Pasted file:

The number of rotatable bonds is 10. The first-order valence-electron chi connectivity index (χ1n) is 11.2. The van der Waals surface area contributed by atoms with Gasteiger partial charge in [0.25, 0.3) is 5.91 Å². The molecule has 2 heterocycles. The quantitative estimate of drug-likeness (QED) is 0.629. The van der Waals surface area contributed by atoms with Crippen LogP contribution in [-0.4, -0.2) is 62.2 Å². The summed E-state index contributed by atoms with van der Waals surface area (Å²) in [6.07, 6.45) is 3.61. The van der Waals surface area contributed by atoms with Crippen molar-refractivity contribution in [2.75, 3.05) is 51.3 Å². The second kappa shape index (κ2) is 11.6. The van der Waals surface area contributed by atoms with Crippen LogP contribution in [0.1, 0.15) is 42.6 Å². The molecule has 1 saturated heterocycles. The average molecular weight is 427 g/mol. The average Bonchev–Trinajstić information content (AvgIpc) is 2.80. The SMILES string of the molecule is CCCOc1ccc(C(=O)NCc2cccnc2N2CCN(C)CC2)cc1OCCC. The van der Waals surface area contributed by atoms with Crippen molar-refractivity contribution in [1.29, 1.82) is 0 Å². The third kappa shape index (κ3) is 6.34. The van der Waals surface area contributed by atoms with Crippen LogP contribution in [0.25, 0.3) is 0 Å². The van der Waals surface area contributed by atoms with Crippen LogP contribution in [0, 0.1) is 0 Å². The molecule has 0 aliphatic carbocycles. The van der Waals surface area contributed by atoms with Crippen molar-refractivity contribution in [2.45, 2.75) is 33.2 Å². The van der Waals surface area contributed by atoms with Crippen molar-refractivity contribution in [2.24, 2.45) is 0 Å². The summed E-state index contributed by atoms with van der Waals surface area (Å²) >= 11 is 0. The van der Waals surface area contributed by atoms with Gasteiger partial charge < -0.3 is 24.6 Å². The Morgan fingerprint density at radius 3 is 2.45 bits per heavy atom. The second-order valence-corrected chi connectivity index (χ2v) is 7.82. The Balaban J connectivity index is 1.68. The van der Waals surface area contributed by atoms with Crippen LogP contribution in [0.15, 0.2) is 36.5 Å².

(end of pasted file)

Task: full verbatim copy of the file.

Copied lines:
The number of rotatable bonds is 10. The first-order valence-electron chi connectivity index (χ1n) is 11.2. The van der Waals surface area contributed by atoms with Gasteiger partial charge in [0.25, 0.3) is 5.91 Å². The molecule has 2 heterocycles. The quantitative estimate of drug-likeness (QED) is 0.629. The van der Waals surface area contributed by atoms with Crippen LogP contribution in [-0.4, -0.2) is 62.2 Å². The summed E-state index contributed by atoms with van der Waals surface area (Å²) in [6.07, 6.45) is 3.61. The van der Waals surface area contributed by atoms with Crippen molar-refractivity contribution in [2.75, 3.05) is 51.3 Å². The second kappa shape index (κ2) is 11.6. The van der Waals surface area contributed by atoms with Crippen LogP contribution in [0.1, 0.15) is 42.6 Å². The molecule has 1 saturated heterocycles. The average molecular weight is 427 g/mol. The average Bonchev–Trinajstić information content (AvgIpc) is 2.80. The SMILES string of the molecule is CCCOc1ccc(C(=O)NCc2cccnc2N2CCN(C)CC2)cc1OCCC. The van der Waals surface area contributed by atoms with Crippen molar-refractivity contribution in [1.29, 1.82) is 0 Å². The third kappa shape index (κ3) is 6.34. The van der Waals surface area contributed by atoms with Crippen LogP contribution in [0.25, 0.3) is 0 Å². The van der Waals surface area contributed by atoms with Crippen LogP contribution in [0, 0.1) is 0 Å². The molecule has 0 aliphatic carbocycles. The van der Waals surface area contributed by atoms with Crippen molar-refractivity contribution in [2.45, 2.75) is 33.2 Å². The van der Waals surface area contributed by atoms with Crippen molar-refractivity contribution in [2.24, 2.45) is 0 Å². The summed E-state index contributed by atoms with van der Waals surface area (Å²) >= 11 is 0. The van der Waals surface area contributed by atoms with Gasteiger partial charge < -0.3 is 24.6 Å². The Morgan fingerprint density at radius 3 is 2.45 bits per heavy atom. The second-order valence-corrected chi connectivity index (χ2v) is 7.82. The Balaban J connectivity index is 1.68. The van der Waals surface area contributed by atoms with Crippen LogP contribution in [0.15, 0.2) is 36.5 Å².